Daughter’s boyfriend joined us on Thursday in Bratislava for the final week of our vacation. He flew into Vienna from Brussels and took the train to the capital of Slovakia,where we met him. His joining us brought back a flood of wonderful memories of how Jeanne and I had camped with her parents when we were dating. In fact, it was on a camping trip that I proposed to Jeanne, in 1971.
Last night, at our campsite in Vienna, Boyfriend proposed to Daughter. We realized what was going on when we looked out the window and saw them. Daughter’s eyes gave it away. They were bright, big, filled with wonder, and wet. They kissed, talked, hugged, kissed again. I grabbed Boyfriend’s camera, better than mine, and took many photographs through the front window of the Mobi, in the evening’s twilight. If I get their permission, I will post them.
So now it is Fiancé and Daughter, and we are so very excited and pleased for them. He is a good man and shares with Daughter an unquenchable thirst for adventure, and laughter, and puppies, and wine and beer. Not just Belgian beer, but all kinds of beer.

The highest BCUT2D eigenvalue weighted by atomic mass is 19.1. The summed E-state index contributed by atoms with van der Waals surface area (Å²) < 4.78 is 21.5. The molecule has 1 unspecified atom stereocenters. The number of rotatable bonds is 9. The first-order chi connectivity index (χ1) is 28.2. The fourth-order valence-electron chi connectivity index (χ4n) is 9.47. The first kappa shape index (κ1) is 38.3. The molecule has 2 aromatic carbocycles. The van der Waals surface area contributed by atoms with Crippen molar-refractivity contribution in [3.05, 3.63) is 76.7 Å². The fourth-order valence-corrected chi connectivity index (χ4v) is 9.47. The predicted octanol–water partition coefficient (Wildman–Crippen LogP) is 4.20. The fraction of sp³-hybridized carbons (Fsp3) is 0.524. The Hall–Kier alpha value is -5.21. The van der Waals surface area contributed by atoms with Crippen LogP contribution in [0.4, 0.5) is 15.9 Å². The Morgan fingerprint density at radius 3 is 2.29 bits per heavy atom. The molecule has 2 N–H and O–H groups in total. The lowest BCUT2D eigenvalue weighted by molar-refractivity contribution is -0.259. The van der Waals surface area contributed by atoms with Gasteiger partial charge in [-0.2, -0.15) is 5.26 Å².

So we were on such a high when Fiancé reached for his laptop computer in the upper cupboard last night. It was not there. We searched everywhere, and couldn’t find it. It had been stolen. Jeanne checked our belongings and found things were not as we had left them on Thursday when we parked Mobi at a dirt parking lot near the historic center of Bratislava, Slovakia.
Parking in downtown Bratislava was impossible with the Mobi, and this dirt lot — with another motor home and other vehicles — seemed the only choice. I took my cameras and laptop with me, in my backpack, as we set off for our 3-hour walk. Fiancée left his laptop behind, however. It was a big one, not easily carried.
Hours later, after we found our campsite in Vienna and after the proposal, we discovered the loss. There had been no outward signs of a break-in. We are 99 percent sure that the burglar used a shimmy to unlock the front passenger door. We think this because there were no signs of forced entry, and because when we entered Austria from Slovakia, Jeanne opened her window and it made a squeal/squeak that we had not heard before.
Also taken was Daughter’s small purse of jewelry. Nothing terribly expensive, but sentimental, including an amber ring we had bought her while visiting the 600-year-old salt mines outside of Krakow. But other things were not stolen — our MP3 players, for instance, even some loose money. Mobi’s satellite TV equipment was untouched, too.
The loss of Fiancé’s computer is traumatic for him because it contained virtually all of the information he needs for the commercial scuba outfitting business he operates in Antwerp. He hopes he will be able to reconstruct it. If I were him I would be beside myself with anger and tears. Fiancée has a way of moving beyond trauma.